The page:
How Does Owner Financing Work?
How does owner financing work? Whether you are selling or buying a home, this is a question that you may want to learn more about. Sellers who are considering extending owner financing to potential buyers should take the time to learn about what this type of finance arrangement really involves before making a final decision.
Owner Financing Explained
The phrase "owner financing" is used to refer to a real estate financing arrangement in which the owner of the property functions as the lender. Rather than seeking a mortgage loan from a bank or mortgage company, the purchaser borrows the money necessary to finance the purchase of the property directly from current owner. Owner financing arrangements can be made for all or part of the purchase price of the home.
Reasons Sellers Offer Owner Financing
Many sellers find offering owner financing to be appealing, particularly if they own the property free and clear at the time of the sale. Rather than receiving a single lump sum payment that may have significant tax implications, the owner can spread income from the sale of the property out over a period of time plus earn additional income from interest on the loan.
In addition to these benefits, offering owner financing can facilitate a faster sale in many circumstances. When owner financing is available, the pool of potential purchasers is larger. Not everyone can qualify for a mortgage loan from a bank or mortgage company. Individuals who do not have the means to pay cash for a property but who aren't likely to meet lender financing requirements often seek out properties where owner financing is a possibility.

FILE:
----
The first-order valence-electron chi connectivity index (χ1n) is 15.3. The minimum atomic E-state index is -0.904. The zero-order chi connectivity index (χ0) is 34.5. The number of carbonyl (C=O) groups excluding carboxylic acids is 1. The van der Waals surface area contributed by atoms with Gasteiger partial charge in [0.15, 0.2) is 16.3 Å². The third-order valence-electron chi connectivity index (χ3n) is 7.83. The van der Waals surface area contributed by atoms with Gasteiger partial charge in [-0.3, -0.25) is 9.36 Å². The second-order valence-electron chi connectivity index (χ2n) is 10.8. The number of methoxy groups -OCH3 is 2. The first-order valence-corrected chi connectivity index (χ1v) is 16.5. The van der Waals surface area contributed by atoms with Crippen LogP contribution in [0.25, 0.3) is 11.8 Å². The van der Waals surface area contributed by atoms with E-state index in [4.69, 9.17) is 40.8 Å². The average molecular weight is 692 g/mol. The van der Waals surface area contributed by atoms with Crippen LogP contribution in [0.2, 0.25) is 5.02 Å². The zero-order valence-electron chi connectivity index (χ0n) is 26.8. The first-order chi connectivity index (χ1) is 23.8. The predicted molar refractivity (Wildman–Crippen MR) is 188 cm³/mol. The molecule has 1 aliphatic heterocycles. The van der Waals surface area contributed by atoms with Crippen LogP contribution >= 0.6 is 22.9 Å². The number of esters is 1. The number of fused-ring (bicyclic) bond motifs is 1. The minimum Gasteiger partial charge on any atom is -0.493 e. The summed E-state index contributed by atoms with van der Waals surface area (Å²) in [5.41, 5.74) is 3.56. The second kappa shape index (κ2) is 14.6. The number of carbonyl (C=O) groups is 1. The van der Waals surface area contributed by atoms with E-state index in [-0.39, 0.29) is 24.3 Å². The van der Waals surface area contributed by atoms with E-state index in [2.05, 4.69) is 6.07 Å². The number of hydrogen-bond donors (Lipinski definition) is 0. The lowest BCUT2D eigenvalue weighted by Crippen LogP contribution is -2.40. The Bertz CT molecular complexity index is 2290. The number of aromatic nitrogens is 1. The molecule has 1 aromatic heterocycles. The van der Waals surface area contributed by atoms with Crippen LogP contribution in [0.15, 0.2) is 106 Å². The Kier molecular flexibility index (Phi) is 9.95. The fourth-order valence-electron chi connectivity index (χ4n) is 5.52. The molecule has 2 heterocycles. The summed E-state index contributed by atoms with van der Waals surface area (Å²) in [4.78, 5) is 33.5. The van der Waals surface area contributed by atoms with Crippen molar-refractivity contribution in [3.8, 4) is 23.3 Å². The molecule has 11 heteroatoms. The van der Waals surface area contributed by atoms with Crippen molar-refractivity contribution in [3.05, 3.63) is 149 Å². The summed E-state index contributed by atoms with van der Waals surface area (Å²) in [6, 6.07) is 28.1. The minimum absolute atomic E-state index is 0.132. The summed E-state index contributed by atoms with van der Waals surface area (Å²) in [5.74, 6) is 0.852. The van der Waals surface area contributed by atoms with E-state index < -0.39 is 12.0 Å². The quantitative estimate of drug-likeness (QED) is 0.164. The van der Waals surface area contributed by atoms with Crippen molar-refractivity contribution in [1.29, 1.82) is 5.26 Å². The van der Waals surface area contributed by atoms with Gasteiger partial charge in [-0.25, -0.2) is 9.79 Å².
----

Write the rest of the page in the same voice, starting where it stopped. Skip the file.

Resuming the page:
Understanding How Does Owner Financing Work
With owner financing terms, the seller of the property seller literally functions as the bank. The seller holds the note on the property and the purchaser must make principal and interest payments directly to the owner per the terms of the agreement entered into by both parties. If the borrower does not make payments in a manner consistent with the finance agreement, the owner can foreclose on the property.
A Quit Claim
Deed is typically taken out at the time of the sale to facilitate the property's transfer back to the owner if the purchaser does not make payments as required. As with a bank loan, if such action is necessary, the purchaser will lose any money that he or she has paid toward the purchase of the property.
Owner Financing Compared to Lease-Purchase
Owner financing is not the same as entering into a lease-purchase agreement with a tenant. With a lease-purchase agreement, the owner acts as a landlord. The tenant is able to apply money paid for rent toward the purchase price of the home if he or she chooses to exercise the right to buy specified in the rent-to-own agreement, but does not become the owner. The owner is responsible for maintaining the property and bears the liability should the home become damaged. At the end of the lease term, the tenant can simply walk away, leaving the owner to seek a new tenant or purchaser for the home.
What Owner Financing Means for You
If you are in the market to purchase a home and feel that owner financing may be the best option for you, target your search on properties that are marketed as possible owner finance opportunities. Additionally, look for properties where owners may have the means or motivation to carry a note and ask if an owner finance arrangement may be possible. This could mean looking at properties that have been used for rental income over the years as well as homes that have been for sale for a long time.
If you are selling a home and are open to entertaining the possibility of owner financing. share that information with the real estate agent who is listing your home. This will help him or her facilitate the sale by marketing the property appropriately. Of course, make sure that you are familiar with how does owner financing work before making a final decision. Enlist the services of a skilled real estate attorney to draw up the papers so that you can be certain that your rights are protected and risks minimized.Source: mortgage.lovetoknow.com
Category: Personal Finance